ALAMOGORDO – Adelaide Mier, local dialysis nurse and clinic manager at Fresenius Kidney Care of Alamogordo, was one of 16 nurses from her company to join relief efforts in Puerto Rico following the devastation of Hurricane Maria.
Upon receiving a company email asking for Spanish-speaking nurses who could break away from their clinics for a two week assignment in Puerto Rico, Mier said she felt compelled to help.
“I felt it when Hurricane Katrina hit and when Hurricane Harvey hit Houston, I thought ‘Gosh, I really need to go help if I can’ and it turned out they didn’t need much help from us because they had enough help in the local areas,” Mier said. “But this one, it really struck me when I saw on the news the depth of the devastation. I’m experienced, I knew I could do a good job, I knew I have a good attitude and if nothing else, I can go over there and help them realize they aren’t alone.”
Around the end of October, Mier took the trip to Puerto Rico to work with residents living with kidney disease who needed access to dialysis.
“The clinic that I went to dealt with chronic treatment and those are patients that require treatment three times a week,” Mier said. “They’re pretty stable and they just have to come in three times a week to keep them in that stable mode.”
Mier said that many dialysis clinics were damaged in the hurricane and during the first 24 hours after the hurricane hit Puerto Rico, the clinic she was at treated all dialysis patients regardless of what clinic they belonged to.
“We all know that the dialysis treatment we provide is life-saving,” Mier said. “If the patients don’t receive treatment, not to say they’ll die tomorrow but eventually the body would deteriorate from not getting the blood cleaned. Everybody knew the importance of it and they just got it done. I was so proud to hear their stories.”
While Mier was in Puerto Rico, bridges and roads were still washed out making it impossible for many patients who live in the mountains to get to the clinic, so the company she works for was chartering helicopters to bring patients in.
“They picked up the patients, brought them to us, we’d run their treatments and get them taken care of and put them back in the helicopters with some food and took them back home,” Mier said. “It was the coolest thing ever.”
She said one of her hopes upon heading to Puerto Rico was that she’d be able to touch lives. One dialysis patient in particular, Gloria, gave Mier the opportunity to complete this task.
“As I was putting (Gloria) on treatment, she was telling us how she was so tired and just not feeling good because when the hurricane hit their front door had blown off. They didn’t have the means or the funds to be able to replace it, Mier said. “Right behind their house is a canal so they were having to deal with large scorpions, spiders and snakes that were coming into the home through the front door, especially at night. So her family was taking turns sleeping so they could sweep the critters out.”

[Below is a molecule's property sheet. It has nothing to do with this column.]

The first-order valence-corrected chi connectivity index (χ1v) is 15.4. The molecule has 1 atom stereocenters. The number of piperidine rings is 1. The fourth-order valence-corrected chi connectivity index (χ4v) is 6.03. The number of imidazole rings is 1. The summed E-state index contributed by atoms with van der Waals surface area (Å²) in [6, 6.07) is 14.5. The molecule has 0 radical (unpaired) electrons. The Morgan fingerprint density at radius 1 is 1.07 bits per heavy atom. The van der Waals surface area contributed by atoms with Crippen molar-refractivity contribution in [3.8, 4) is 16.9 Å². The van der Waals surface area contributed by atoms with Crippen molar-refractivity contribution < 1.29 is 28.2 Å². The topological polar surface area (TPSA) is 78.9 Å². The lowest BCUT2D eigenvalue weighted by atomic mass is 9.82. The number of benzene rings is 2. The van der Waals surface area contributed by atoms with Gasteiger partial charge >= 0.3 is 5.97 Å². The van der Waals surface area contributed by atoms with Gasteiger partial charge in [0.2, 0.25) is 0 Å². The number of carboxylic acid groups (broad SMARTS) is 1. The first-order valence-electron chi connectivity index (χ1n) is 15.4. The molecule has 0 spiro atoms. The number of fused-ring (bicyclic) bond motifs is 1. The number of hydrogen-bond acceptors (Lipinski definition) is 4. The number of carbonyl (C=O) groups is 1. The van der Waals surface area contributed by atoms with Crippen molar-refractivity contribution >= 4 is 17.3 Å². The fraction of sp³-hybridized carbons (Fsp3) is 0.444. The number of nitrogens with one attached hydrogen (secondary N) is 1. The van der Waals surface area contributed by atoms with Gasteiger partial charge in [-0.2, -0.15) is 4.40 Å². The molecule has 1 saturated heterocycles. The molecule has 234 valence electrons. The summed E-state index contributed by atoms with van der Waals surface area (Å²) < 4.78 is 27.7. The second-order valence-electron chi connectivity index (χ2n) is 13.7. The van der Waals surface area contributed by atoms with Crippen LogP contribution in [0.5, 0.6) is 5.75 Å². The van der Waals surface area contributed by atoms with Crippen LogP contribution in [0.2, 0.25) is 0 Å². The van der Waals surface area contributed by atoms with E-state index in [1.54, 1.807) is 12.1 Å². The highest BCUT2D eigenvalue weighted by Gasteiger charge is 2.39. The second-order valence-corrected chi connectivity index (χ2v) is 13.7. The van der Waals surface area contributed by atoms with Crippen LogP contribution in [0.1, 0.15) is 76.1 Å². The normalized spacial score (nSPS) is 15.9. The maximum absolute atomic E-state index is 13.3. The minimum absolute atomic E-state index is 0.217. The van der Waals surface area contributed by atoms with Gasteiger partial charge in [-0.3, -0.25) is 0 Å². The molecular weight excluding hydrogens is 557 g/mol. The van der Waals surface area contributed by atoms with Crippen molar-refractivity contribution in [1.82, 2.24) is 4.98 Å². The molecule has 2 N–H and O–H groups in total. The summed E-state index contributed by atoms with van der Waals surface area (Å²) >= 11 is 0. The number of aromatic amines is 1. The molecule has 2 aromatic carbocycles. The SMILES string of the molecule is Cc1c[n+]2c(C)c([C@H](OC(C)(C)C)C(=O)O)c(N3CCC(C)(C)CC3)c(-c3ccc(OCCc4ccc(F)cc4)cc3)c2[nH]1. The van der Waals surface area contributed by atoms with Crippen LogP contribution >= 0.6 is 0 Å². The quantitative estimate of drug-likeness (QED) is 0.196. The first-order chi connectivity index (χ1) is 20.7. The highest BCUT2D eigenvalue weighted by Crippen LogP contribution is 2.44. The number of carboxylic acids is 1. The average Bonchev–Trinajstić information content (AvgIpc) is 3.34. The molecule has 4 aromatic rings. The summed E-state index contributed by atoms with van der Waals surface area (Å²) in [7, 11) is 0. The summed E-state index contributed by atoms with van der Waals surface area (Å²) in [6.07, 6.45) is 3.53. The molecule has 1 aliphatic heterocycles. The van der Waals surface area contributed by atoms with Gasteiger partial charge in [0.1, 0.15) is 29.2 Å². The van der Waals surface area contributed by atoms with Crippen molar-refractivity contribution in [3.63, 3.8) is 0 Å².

With the help of her assigned security detail, Mier was able to get a door put back onto Gloria’s house.
“They were so grateful,” Mier said. “We noticed while we were there that they had mattresses on the floor in big plastic. I could smell the mold and I asked her and she said they were still a little wet but they’d put plastic on them. I didn’t like that. With the mold, what if the spores got into their lungs? So we went to Kmart there and got three roll away cot beds for them.”
Mier has one regret during her trip, it was a missed opportunity to take a video of a special moment between the dialysis patients in the clinic and nurses.
“I was helping one of the nurses, it was kind of a slow afternoon and this nurse had Marc Anthony’s ‘Vivir Mi Vida’ quietly playing on her cell phone,” Mier remembered. “She’s getting the site ready to put in the needles, I’m on the computer, and she starts to hum the song. The lyrics are, ‘Sometimes the rain comes and cleans us of our pain. Sometimes it’s just a drop and sometimes it just continues. But why cry, why talk about my pain, just forget about the suffering because that’s life.’ So she’s humming, another nurse starts mumbling the words, well then the patient knew the words so he started singing it. The next thing you know, the next patient starts humming it and the next nurse starts humming it and about halfway through the song, the entire clinic was singing this beautiful song. I just stood there in awe just watching them all.”
While Mier is now back in Alamogordo, she’s already been contacted about going back to Puerto Rico. She’s contemplating another round. As for her time in Puerto Rico, Mier said she feels honored to have gone and grateful to her employers for sending her.
“The people of Puerto Rico are strong, they are beautiful and they have such great faith and hope,” Mier said. “Everybody kept saying to each other ‘Puerto Rico se levanta,’ which means Puerto Rico will rise up, as opposed to saying ‘Bye, see you later’ on their way out the door. It was such a phrase that they would say to each other just to keep each other’s hopes up, and say we’re together in this and it’s going to be OK.”